Monday, April 11, 2011
On The Masters
I never really felt comfortable at the Masters. I covered it several times back in the late 1990s, back when mid-sized newspapers still had the budget and the inclination to send their writers to major sporting events, and it always felt like I was wandering into a '50s theme park, a conflation of blooming flowers and aging white men and especially low-priced pimento cheese sandwiches. There is a high wall that separates Augusta National from Augusta itself, and on the other side of Washington Road there are chain restaurants and car dealerships and waitresses like the one I spoke to at the Waffle House one year, who had never been beyond the wall and imagined Augusta National as a naturalistic utopia just beyond her reach.
Now I understand that Augusta National is a private club, and so, at some level, if they prefer to only permit members with cleft chins, they are protected by the law.* But there has to be a balance here, because Augusta hosts one of the three most prestigious golf tournaments in the world, because they are essentially one of the faces of professional golf. And they seem to think that it is enough if they present a beautiful visage for television, if they charge modest prices for tickets and for parking and for souvenirs and for pimento-cheese sandwiches. It's as if, because they roll back their profit margin to the 1950s, their anachronistic exclusivity should be faulted--as if two-dollar sandwiches excuse an utter lack of female members, which leads to incidents like the one that occurred yesterday, when Bergen Record reporter Tara Sullivan, attempting to do an interview, was denied entrance to the clubhouse.***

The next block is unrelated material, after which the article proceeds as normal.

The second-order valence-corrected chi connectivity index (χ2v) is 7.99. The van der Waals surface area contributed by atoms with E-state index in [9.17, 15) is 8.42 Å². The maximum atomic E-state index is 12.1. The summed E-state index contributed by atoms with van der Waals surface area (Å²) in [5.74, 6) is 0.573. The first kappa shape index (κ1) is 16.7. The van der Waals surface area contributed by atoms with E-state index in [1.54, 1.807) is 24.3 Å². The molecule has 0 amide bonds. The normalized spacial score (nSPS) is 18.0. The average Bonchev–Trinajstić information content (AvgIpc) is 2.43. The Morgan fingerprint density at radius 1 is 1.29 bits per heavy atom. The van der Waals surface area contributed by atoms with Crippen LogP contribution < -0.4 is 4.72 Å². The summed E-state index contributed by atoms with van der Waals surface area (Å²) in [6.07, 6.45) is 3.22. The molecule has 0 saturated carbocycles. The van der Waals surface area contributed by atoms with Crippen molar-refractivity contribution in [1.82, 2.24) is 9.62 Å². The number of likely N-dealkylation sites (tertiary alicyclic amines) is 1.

And maybe Augusta National is telling the truth when they say that Sullivan's barring was a mistake. Maybe it was an honest misunderstanding, but these misunderstandings don't take place in more enlightened atmospheres****. These misunderstandings occur because Augusta National still clings to an outdated mentality that is no longer socially acceptable outside the gates.
Here's an uncomfortable thought: It's been almost 15 years since Tiger Woods won his first Masters, and there were no African-American golfers other than Woods near the top of the leaderboard yesterday. It's been eight years since Martha Burk's protest, and Augusta National (as far as we know) still doesn't have any female members. All those years ago, when I covered the Masters, we presumed that Tiger would influence an entire generation of minority (and even female) youth, that Tiger's mere presence would change golf itself. But I have to imagine it is still daunting for certain young golfers to make their way in a world that is largely upper-class and overwhelmingly white, in a game where the keepers of its most prestigious tract of land refuse to acknowledge that the world has changed.
*Honestly, I have no idea if that's true. I did not attend law school, and I do not have a cleft chin.**
**Not that there's anything wrong with that.
***And if you think women should not be permitted equal access to open locker rooms, please note that it is the law. You either open your locker room for everyone or for no one, and anything else is blatant discrimination.
****And that is the first and last time I will refer to a baseball clubhouse as "enlightened."